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5 Responses to Seventy-five Years Ago…the Triumphs, Tragedies, and Brilliant Trickeries of the Invasion of D-Day

  1. Beverly Dufford says:

    Thanks for this. It is important that we never forget that freedom isn’t free. I saw some of the veterans of that day on the news as they revisited the sight and spoke with reporter about memories. One of them actually parachuted out of a plane in remembrance of how he arrived there 75 years ago. Of course, he was in his 90’s (still very brave, I’d say). History is so important for so many reasons. Although we don’t live our lives looking in the rear view mirror, we do need to understand the past if we are to appreciate the present and change the future for the better. (Just takes a day like today to put an old history teacher on a soapbox, but I am so grateful to be an American.)


    • Becky Dingle says:

      Me too Jo and realize more and more I need to walk the talk and when I see things that are morally wrong and don’t represent what our country should mean to the world I must speak out… “Eternal Vigilance is the Price of Liberty,” is attributed to Thomas Jefferson. …on the side of the National Archives Building in Washington, DC.


  2. bcparkison says:

    The saddest thing is that the past worked so hard for freedom and today we have people trying so hard to give it away.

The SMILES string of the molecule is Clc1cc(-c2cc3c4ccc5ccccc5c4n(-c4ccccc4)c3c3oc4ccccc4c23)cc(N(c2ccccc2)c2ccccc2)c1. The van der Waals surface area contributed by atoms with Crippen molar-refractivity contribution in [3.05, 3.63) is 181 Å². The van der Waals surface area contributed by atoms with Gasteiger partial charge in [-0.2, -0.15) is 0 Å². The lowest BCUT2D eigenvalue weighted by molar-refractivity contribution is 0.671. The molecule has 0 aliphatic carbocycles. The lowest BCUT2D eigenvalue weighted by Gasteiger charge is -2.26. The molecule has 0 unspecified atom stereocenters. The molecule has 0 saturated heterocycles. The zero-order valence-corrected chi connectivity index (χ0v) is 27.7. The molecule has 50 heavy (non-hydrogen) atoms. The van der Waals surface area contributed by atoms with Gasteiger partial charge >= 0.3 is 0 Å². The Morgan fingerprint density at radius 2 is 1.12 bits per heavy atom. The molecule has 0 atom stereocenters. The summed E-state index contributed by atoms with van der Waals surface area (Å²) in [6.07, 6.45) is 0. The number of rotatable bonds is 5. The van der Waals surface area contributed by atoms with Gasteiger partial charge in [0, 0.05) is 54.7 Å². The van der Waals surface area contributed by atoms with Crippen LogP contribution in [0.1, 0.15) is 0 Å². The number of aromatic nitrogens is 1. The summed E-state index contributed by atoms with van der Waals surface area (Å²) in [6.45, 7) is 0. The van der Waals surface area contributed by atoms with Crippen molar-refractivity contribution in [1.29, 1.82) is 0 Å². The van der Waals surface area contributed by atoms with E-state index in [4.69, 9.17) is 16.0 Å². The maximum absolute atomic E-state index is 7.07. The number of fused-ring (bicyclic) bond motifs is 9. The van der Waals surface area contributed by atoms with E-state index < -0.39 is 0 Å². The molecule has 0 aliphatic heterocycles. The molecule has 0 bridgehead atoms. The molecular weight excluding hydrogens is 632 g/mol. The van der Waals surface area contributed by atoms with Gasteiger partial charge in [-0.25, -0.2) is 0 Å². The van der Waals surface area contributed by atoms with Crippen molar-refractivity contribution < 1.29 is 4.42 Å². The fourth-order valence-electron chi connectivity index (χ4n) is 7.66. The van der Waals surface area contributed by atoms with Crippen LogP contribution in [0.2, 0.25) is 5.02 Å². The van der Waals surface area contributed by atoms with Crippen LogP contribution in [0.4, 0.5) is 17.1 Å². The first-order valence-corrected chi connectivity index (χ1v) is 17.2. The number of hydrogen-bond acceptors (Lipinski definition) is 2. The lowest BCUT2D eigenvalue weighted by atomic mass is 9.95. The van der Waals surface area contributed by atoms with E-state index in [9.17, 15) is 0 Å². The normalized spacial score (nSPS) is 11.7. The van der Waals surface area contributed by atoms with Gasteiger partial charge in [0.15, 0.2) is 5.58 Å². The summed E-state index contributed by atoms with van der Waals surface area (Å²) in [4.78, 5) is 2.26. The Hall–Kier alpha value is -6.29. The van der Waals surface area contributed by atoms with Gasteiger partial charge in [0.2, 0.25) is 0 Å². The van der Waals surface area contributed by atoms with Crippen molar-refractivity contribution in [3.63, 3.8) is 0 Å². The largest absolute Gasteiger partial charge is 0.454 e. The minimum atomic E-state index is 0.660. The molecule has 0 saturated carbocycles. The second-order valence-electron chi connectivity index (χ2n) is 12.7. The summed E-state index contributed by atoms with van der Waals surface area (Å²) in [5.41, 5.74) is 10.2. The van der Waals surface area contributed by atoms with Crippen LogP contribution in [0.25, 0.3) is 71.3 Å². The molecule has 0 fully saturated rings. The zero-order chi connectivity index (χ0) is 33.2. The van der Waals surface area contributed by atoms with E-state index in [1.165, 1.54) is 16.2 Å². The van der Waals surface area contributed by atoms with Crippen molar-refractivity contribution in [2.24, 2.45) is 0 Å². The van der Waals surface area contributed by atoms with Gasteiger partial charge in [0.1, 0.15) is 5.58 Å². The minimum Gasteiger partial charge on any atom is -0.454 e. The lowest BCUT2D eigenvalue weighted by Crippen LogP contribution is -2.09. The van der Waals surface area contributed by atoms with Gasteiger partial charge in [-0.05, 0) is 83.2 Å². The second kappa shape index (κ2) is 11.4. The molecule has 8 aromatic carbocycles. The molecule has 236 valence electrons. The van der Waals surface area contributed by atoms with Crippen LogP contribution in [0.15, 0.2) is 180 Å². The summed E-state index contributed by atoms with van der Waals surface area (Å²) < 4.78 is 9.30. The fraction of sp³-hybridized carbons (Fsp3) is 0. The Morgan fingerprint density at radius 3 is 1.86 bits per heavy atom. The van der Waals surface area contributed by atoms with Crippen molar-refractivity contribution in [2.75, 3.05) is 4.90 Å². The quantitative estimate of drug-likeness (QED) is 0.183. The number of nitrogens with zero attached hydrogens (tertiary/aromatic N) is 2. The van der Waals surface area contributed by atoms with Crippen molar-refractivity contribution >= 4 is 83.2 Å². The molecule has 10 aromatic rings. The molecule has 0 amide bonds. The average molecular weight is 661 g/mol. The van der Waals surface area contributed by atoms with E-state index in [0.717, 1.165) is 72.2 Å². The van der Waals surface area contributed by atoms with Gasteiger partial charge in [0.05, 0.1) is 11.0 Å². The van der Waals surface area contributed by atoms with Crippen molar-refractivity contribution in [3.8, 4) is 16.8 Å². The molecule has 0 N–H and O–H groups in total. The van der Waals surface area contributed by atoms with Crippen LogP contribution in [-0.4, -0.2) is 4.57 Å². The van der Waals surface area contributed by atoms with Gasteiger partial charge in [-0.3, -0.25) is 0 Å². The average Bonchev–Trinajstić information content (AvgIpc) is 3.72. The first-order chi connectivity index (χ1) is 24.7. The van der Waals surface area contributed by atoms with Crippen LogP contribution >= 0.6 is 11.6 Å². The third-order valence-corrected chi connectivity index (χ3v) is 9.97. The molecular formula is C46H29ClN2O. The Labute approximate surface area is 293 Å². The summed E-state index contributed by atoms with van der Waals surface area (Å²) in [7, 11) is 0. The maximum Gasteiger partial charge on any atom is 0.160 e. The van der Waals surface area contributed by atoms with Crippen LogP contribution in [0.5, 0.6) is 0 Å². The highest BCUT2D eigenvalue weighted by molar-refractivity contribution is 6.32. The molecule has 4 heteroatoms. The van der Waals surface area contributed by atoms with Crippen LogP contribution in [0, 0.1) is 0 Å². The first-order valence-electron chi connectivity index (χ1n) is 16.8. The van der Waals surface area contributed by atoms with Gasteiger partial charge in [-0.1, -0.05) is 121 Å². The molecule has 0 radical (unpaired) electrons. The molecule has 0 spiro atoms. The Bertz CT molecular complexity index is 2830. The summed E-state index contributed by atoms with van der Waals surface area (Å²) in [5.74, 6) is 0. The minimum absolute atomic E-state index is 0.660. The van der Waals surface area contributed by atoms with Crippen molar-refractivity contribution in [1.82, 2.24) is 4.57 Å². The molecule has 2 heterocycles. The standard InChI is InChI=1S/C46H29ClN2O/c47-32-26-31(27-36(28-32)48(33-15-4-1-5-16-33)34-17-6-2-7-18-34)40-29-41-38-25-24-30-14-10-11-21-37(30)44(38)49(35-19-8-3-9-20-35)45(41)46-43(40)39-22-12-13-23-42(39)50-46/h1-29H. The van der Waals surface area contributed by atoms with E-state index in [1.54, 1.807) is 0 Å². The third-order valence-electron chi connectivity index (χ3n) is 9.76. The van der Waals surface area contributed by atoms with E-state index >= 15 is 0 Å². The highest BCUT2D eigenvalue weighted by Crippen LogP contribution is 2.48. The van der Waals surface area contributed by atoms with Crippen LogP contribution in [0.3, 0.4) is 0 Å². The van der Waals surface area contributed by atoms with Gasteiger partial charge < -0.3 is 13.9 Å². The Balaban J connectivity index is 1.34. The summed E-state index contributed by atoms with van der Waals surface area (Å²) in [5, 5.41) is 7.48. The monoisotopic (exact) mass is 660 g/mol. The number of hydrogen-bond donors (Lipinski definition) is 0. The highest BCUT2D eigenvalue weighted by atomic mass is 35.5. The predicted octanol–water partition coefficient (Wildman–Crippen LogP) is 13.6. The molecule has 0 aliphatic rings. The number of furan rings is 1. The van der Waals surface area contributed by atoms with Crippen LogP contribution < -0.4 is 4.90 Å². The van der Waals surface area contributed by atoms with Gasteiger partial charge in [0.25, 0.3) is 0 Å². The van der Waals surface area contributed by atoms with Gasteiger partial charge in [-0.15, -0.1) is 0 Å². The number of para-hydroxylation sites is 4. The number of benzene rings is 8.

Yea! for the rain drops that keep falling on my head…and garden flowers.


    • Becky Dingle says:

      Freedom is never easy but always worth the struggle and courage to keep it alive and viable for our next generations. We can’t stay silent and watch our freedoms slowly disappear.

      Liked by 1 person

  3. Rachel Edwards says:

    When I was doing a long term sub job at BHES I helped the 5th graders in the lab doing their research on WWII. When I mentioned that my Mother remembered the day that Pearl Harbor was attacked they immediately asked if she could come and talk to the students. Unfortunately she was in NC, but through the help of Joan Naugle I located a man who had worked stateside at a camp neat Camp David where they trained soldiers how to think like Germans….a new way of fighting wars at that time. He came and spoke and did an excellent job talking about how they trained the soldiers to use methods to figure out what the Germans were doing. I asked Joan recently about him and he is still alive. Such a smart and interesting person. He was selected b/c he spoke German.and yes, like Jo said and you …if we don’t learn from history we will repeat it.